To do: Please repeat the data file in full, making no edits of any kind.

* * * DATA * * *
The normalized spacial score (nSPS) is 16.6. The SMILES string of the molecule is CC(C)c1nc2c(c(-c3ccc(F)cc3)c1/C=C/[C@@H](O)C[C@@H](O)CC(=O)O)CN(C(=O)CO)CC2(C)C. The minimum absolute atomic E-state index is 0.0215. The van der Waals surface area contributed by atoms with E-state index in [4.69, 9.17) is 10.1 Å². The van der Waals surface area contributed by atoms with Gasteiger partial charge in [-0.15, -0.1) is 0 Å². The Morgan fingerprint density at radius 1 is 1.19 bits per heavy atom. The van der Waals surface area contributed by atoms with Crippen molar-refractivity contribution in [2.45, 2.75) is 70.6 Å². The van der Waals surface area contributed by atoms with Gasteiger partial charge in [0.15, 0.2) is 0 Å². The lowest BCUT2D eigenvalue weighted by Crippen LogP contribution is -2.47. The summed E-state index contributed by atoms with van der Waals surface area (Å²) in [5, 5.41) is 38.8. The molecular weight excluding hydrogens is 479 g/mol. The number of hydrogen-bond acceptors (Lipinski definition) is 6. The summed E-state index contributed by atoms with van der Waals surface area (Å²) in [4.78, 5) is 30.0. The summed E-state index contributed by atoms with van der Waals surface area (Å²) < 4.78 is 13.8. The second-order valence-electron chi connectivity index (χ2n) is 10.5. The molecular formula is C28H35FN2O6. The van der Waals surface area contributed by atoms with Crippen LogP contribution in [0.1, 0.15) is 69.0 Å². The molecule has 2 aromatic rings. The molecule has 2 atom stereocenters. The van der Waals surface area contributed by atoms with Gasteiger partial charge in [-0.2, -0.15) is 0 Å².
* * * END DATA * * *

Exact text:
The normalized spacial score (nSPS) is 16.6. The SMILES string of the molecule is CC(C)c1nc2c(c(-c3ccc(F)cc3)c1/C=C/[C@@H](O)C[C@@H](O)CC(=O)O)CN(C(=O)CO)CC2(C)C. The minimum absolute atomic E-state index is 0.0215. The van der Waals surface area contributed by atoms with E-state index in [4.69, 9.17) is 10.1 Å². The van der Waals surface area contributed by atoms with Gasteiger partial charge in [-0.15, -0.1) is 0 Å². The Morgan fingerprint density at radius 1 is 1.19 bits per heavy atom. The van der Waals surface area contributed by atoms with Crippen molar-refractivity contribution in [2.45, 2.75) is 70.6 Å². The van der Waals surface area contributed by atoms with Gasteiger partial charge in [0.15, 0.2) is 0 Å². The lowest BCUT2D eigenvalue weighted by Crippen LogP contribution is -2.47. The summed E-state index contributed by atoms with van der Waals surface area (Å²) in [5, 5.41) is 38.8. The molecular weight excluding hydrogens is 479 g/mol. The number of hydrogen-bond acceptors (Lipinski definition) is 6. The summed E-state index contributed by atoms with van der Waals surface area (Å²) in [4.78, 5) is 30.0. The summed E-state index contributed by atoms with van der Waals surface area (Å²) < 4.78 is 13.8. The second-order valence-electron chi connectivity index (χ2n) is 10.5. The molecular formula is C28H35FN2O6. The van der Waals surface area contributed by atoms with Crippen LogP contribution in [0.1, 0.15) is 69.0 Å². The molecule has 2 aromatic rings. The molecule has 2 atom stereocenters. The van der Waals surface area contributed by atoms with Gasteiger partial charge in [-0.2, -0.15) is 0 Å².